Depending on your point of view, white clover is either a menace or a boon. Those who plant clover or embrace its presence see it as a nutritious grazing material or a helpful sign their soil is low in nitrogen. If it shows up uninvited in your lawn and starts to take over your tall fescue, white clover is a noxious weed. If white clover is getting on your nerves, there's no need to worry as it is quite easy to kill.
Apply a broadleaf herbicide to white clover patches. An ideal herbicide contains the active ingredients dicamba or MCPP. Read the label to ensure it will not harm your grass. You may need to apply it more than once to kill the clover. Follow the manufacturer's instructions for application rates.
Mow the grass, cutting only the top third of the blades.
Remove the dead white clover.
Loosen the soil to a depth of 3 to 4 inches with a hand cultivatorm, then tamp it down with your hands or feet.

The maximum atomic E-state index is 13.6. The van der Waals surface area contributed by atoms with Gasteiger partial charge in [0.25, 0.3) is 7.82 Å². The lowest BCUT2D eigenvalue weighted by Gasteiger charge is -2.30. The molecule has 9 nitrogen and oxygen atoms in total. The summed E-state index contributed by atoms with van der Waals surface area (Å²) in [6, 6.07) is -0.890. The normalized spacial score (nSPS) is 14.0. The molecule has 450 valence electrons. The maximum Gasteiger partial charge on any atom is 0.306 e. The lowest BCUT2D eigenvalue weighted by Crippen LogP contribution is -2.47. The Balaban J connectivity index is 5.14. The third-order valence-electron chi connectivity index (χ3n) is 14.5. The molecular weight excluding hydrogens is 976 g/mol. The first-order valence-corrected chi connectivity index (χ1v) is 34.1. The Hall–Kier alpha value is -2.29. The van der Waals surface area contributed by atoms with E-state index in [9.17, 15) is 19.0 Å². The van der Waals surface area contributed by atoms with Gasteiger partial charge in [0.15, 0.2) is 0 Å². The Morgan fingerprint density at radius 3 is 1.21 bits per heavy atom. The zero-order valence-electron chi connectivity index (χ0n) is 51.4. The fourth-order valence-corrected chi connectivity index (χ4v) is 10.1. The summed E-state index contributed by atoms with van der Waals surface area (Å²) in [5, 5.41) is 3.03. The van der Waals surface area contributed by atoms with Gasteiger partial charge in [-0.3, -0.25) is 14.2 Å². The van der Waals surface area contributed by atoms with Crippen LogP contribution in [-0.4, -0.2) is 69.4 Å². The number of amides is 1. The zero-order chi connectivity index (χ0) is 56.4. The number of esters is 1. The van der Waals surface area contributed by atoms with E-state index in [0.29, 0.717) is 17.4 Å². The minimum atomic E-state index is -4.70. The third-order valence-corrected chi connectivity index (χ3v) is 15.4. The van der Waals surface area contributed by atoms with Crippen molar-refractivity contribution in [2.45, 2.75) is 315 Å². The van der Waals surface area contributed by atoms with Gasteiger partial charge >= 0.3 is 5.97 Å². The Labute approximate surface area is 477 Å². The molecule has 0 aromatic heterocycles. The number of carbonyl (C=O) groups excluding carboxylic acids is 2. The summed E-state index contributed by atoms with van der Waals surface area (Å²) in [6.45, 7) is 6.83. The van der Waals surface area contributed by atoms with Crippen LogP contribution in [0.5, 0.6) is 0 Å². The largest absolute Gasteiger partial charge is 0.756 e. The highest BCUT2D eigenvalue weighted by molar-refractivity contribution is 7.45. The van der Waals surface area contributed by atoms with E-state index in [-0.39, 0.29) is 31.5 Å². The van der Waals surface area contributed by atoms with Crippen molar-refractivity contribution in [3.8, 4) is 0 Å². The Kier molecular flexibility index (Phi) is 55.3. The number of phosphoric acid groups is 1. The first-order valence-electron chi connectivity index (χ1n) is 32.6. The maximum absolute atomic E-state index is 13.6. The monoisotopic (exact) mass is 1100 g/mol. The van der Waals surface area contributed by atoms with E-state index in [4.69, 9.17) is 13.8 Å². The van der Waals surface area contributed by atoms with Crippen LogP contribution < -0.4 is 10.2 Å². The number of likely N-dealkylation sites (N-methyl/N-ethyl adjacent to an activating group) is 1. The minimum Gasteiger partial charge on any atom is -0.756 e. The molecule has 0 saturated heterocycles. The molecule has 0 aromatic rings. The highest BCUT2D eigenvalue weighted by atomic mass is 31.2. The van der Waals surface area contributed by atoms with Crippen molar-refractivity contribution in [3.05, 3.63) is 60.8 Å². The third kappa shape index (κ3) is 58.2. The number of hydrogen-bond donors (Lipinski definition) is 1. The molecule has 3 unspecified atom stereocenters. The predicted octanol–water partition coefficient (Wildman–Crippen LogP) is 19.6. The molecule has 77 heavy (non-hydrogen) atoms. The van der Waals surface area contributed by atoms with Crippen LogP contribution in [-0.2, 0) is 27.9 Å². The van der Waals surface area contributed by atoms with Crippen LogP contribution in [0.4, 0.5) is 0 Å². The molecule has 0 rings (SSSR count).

Apply a starter fertilizer like Green Earth Eco Turf Grass Seed and Starter Fertilizer to bare spots. Every commercial starter fertilizer includes application rates for the size of the area seeded. Follow these instructions and spread the starter fertilizer accordingly.
Reseed bare spots. The best time to seed tall fescue is in the fall. Spring applications also are acceptable, but you run the risk of losing some seedlings to high summer temperatures. Sprinkle the tall fescue seed over the bare spots at a rate of 1 ounce per 10 square feet.
Sprinkle 1/4 inch of potting soil over the bare spots.
Press the soil down lightly with your hand to ensure the tall fescue seed has good contact with the soil.
Keep the bare spots moist until the grass germinates.
One month after planting the tall fescue apply a complete fertilizer at the rate of 1 lb. of nitrogen per 1,000 square feet of lawn.